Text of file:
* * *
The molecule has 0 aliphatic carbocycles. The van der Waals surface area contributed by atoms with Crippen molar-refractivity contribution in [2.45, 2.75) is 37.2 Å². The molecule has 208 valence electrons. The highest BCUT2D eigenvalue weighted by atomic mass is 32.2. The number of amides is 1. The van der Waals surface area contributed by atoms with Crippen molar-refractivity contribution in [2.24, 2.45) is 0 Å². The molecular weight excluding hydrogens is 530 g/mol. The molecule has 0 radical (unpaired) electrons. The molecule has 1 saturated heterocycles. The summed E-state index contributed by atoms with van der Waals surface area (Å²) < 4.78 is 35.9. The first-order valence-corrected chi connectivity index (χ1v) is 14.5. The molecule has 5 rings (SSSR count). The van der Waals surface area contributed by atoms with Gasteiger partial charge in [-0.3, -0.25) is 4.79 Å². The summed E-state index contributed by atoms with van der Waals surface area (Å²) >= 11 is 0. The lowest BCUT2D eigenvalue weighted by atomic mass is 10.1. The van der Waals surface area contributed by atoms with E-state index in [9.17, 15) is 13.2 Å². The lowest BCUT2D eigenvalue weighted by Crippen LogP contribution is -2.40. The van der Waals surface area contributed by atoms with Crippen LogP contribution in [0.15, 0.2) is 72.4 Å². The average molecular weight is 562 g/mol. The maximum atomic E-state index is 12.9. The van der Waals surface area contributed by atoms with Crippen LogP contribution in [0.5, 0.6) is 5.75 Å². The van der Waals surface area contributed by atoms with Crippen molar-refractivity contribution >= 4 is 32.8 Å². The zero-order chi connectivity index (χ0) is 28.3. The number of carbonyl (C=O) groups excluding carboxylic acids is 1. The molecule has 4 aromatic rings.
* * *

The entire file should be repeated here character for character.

The molecule has 0 aliphatic carbocycles. The van der Waals surface area contributed by atoms with Crippen molar-refractivity contribution in [2.45, 2.75) is 37.2 Å². The molecule has 208 valence electrons. The highest BCUT2D eigenvalue weighted by atomic mass is 32.2. The number of amides is 1. The van der Waals surface area contributed by atoms with Crippen molar-refractivity contribution in [2.24, 2.45) is 0 Å². The molecular weight excluding hydrogens is 530 g/mol. The molecule has 0 radical (unpaired) electrons. The molecule has 1 saturated heterocycles. The summed E-state index contributed by atoms with van der Waals surface area (Å²) < 4.78 is 35.9. The first-order valence-corrected chi connectivity index (χ1v) is 14.5. The molecule has 5 rings (SSSR count). The van der Waals surface area contributed by atoms with Gasteiger partial charge in [-0.3, -0.25) is 4.79 Å². The summed E-state index contributed by atoms with van der Waals surface area (Å²) >= 11 is 0. The lowest BCUT2D eigenvalue weighted by atomic mass is 10.1. The van der Waals surface area contributed by atoms with E-state index in [9.17, 15) is 13.2 Å². The lowest BCUT2D eigenvalue weighted by Crippen LogP contribution is -2.40. The van der Waals surface area contributed by atoms with Crippen LogP contribution in [0.15, 0.2) is 72.4 Å². The average molecular weight is 562 g/mol. The maximum atomic E-state index is 12.9. The van der Waals surface area contributed by atoms with Crippen LogP contribution in [0.5, 0.6) is 5.75 Å². The van der Waals surface area contributed by atoms with Crippen molar-refractivity contribution >= 4 is 32.8 Å². The zero-order chi connectivity index (χ0) is 28.3. The number of carbonyl (C=O) groups excluding carboxylic acids is 1. The molecule has 4 aromatic rings.